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UMD Faculty Members Work to Reunite Native People With Archival Materials
Photo courtesy of the National Anthropological Archives, Smithsonian Institution
In Palmer, Alaska, a 45-minute drive north from Anchorage, the Chickaloon people have all but lost their original language, Ahtna. The last known fluent speaker of the tribe’s native Western dialect died in 2010, and the remaining tribal citizens–who traditionally don’t count their members but are estimated to number about 350–speak an amalgam of Ahtna’s Western and Central dialects. Audio recordings of Western Ahtna exist, but many are kept in mainstream archives that don’t belong to the Chickaloon tribe.
Now, two University of Maryland faculty members are part of a new effort to bring those recordings, and other pieces of history, back to the Native people who lived the stories within them. Diana E. Marsh, assistant professor of archives and digital curation, and Eric Hung, an adjunct lecturer in the College of Information Studies, are part of the Society of American Archivists’ recently created Archival Repatriation Committee.
The committee will recommend “policies and best practices around physically returning archival documents to communities, which generally is not being done, or if it's being done, it's because a good-natured institution decides to ‘deaccession’ a collection,” said Marsh. “But there's not a lot of guidance on how to do that.”
With support from a new $98,000 grant from the Andrew W. Mellon Foundation, the committee will also develop an educational curriculum aimed at helping Native people navigate the process of requesting materials, covering the sometimes byzantine logistics that govern deaccessioning.
Archival materials can include photographs, audio recordings, drawings, a researcher’s field notebook, formulas for traditional medicine or video documentation. Often, these materials contain knowledge that a tribe considers sacred and that were taken to mainstream, historically white-led institutions without the Native people’s permission.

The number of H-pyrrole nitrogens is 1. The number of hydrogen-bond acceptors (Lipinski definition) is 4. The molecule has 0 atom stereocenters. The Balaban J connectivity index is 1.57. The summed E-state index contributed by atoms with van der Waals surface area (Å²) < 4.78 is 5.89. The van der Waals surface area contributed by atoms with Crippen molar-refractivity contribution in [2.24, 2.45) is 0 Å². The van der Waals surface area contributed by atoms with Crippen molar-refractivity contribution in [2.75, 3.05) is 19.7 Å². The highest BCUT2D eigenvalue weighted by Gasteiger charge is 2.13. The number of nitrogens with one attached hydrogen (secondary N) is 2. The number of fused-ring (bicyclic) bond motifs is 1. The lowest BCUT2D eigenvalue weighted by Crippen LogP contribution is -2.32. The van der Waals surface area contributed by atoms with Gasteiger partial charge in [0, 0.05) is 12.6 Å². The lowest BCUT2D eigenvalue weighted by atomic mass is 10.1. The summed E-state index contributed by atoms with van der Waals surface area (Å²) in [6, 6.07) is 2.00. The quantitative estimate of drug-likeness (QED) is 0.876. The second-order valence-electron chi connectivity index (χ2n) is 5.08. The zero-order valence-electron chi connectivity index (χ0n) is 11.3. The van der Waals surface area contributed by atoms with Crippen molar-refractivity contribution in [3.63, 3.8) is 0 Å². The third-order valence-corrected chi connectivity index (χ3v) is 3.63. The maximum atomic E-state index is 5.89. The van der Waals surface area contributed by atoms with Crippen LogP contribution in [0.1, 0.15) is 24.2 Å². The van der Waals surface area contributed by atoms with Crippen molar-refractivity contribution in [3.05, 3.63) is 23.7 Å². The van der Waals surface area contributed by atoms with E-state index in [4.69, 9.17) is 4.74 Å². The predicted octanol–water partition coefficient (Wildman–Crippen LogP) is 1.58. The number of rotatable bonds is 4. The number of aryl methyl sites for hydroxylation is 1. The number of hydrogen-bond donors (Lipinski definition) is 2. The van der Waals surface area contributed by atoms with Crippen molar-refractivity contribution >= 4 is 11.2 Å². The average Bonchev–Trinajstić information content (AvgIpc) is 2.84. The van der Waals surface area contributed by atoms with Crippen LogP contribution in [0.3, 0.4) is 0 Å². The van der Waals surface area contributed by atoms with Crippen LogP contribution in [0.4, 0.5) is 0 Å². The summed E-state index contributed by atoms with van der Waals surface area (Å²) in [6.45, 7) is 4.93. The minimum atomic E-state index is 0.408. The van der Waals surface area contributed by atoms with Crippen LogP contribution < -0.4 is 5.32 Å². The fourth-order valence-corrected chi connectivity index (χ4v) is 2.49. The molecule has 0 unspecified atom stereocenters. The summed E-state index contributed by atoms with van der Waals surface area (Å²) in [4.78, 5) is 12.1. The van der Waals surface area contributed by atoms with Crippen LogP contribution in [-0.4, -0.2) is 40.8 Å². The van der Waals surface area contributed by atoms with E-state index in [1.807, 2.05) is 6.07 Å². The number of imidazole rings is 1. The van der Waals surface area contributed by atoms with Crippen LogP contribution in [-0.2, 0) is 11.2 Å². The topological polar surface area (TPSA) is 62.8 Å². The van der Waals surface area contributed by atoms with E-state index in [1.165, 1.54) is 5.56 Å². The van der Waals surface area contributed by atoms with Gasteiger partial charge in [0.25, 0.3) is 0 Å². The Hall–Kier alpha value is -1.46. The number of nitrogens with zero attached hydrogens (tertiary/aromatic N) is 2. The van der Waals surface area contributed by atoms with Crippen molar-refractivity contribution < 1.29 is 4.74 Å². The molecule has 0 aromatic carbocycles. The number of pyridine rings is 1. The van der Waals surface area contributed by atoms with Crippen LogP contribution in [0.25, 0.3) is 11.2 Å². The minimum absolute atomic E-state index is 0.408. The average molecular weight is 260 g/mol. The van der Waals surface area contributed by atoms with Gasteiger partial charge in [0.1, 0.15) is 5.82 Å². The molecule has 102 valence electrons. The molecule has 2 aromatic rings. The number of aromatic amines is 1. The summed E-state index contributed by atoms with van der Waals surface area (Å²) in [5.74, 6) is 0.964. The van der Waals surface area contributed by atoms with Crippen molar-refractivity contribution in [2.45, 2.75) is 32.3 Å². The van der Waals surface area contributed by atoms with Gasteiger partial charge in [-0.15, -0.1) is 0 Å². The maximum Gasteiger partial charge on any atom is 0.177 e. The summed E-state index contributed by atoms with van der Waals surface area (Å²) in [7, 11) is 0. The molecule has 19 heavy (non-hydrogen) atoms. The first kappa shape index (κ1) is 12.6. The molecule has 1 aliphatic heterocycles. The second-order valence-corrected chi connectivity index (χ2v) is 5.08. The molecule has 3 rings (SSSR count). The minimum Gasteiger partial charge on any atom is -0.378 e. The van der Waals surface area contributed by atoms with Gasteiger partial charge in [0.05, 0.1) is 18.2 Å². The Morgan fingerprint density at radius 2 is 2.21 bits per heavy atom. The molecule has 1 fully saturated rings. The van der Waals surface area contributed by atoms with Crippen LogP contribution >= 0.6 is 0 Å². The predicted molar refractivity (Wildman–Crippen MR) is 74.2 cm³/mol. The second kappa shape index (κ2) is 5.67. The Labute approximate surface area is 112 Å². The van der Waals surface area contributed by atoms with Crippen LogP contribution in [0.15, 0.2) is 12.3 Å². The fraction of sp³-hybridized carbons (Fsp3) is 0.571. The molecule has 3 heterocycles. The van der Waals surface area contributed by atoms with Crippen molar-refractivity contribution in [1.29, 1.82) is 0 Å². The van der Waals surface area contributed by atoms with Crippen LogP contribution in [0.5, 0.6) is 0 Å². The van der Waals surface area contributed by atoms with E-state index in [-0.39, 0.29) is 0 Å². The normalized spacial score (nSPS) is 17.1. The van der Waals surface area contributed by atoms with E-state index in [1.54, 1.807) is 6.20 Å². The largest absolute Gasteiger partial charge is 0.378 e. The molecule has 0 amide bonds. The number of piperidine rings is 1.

“A lot of these documents in archives either should never have been created or were created under duress,” said Hung, who is also executive director of the Music of Asian America Research Center. “A government official (or anthropologist) might have come in and recorded these things without consent.”
Under the Native American Graves Protection and Repatriation Act (NAGPRA), a federal law enacted in 1990, many institutions are required to return human remains, funerary objects and other cultural items to their rightful Native owners. But letters, photographs, recordings and other archival materials aren’t covered by NAGPRA, and under American copyright laws, “that notebook or that letter or that photograph is owned by the person who took it or documented it, and not by the person whose knowledge is in it,” said Marsh.
Archives around the world hold a staggering number of these materials, said Marsh. The LBJ Presidential Library in Austin, Texas, she said, has an estimated 18,000 linear feet (the standard archival measurement) of Native documents–roughly equivalent to 50 million individual items. “And that’s one archive in one institution,” said Marsh. “You can imagine the colonial collecting of, especially, the late 19th and early 20th centuries.”
Selena Ortega-Chiolero, the museum specialist for the Chickaloon Village Traditional Council in Palmer, feels an urgency to reunite the Chickaloon people with their ancestry. “Every day that we bring home a new audio recording of Western dialect, we’re getting a piece of that language back and helping to restore cultural traditions,” she said.
Native people have a visceral, emotional link to these materials, said Ortega-Chiolero. “I’ve worked in museums for many years–it’s very easy to become detached from the collections you manage,” she said. But she has seen how personal these items are to many.
“We had an elder who never saw a picture of her mother when she was young, because (her mother) was sent to a boarding school,” she said. During a digital repatriation from the Anchorage Museum, the elder saw for the first time an image of her mother as a girl.
“She was brought to tears,” Ortega-Chiolero said. “That’s the meaningful connection Indigenous people have with these materials.”
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